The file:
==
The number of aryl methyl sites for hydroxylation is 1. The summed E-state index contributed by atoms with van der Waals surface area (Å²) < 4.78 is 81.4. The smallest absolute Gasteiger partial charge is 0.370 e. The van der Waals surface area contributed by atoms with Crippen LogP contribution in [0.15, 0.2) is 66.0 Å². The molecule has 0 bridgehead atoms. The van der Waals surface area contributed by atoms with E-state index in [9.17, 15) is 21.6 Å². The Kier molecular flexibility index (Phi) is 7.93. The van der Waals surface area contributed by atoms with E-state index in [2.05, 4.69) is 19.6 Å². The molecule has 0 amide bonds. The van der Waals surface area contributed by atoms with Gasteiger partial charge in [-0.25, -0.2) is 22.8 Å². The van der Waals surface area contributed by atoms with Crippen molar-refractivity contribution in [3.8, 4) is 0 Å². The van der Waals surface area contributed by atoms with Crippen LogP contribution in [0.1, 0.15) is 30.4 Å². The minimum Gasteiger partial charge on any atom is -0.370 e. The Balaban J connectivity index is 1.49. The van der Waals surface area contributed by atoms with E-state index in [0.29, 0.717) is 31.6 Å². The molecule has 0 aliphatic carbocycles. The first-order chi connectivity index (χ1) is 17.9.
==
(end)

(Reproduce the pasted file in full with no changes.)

The number of aryl methyl sites for hydroxylation is 1. The summed E-state index contributed by atoms with van der Waals surface area (Å²) < 4.78 is 81.4. The smallest absolute Gasteiger partial charge is 0.370 e. The van der Waals surface area contributed by atoms with Crippen LogP contribution in [0.15, 0.2) is 66.0 Å². The molecule has 0 bridgehead atoms. The van der Waals surface area contributed by atoms with E-state index in [9.17, 15) is 21.6 Å². The Kier molecular flexibility index (Phi) is 7.93. The van der Waals surface area contributed by atoms with E-state index in [2.05, 4.69) is 19.6 Å². The molecule has 0 amide bonds. The van der Waals surface area contributed by atoms with Gasteiger partial charge in [-0.25, -0.2) is 22.8 Å². The van der Waals surface area contributed by atoms with Crippen molar-refractivity contribution in [3.8, 4) is 0 Å². The van der Waals surface area contributed by atoms with Crippen LogP contribution in [0.1, 0.15) is 30.4 Å². The minimum Gasteiger partial charge on any atom is -0.370 e. The Balaban J connectivity index is 1.49. The van der Waals surface area contributed by atoms with E-state index in [0.29, 0.717) is 31.6 Å². The molecule has 0 aliphatic carbocycles. The first-order chi connectivity index (χ1) is 17.9.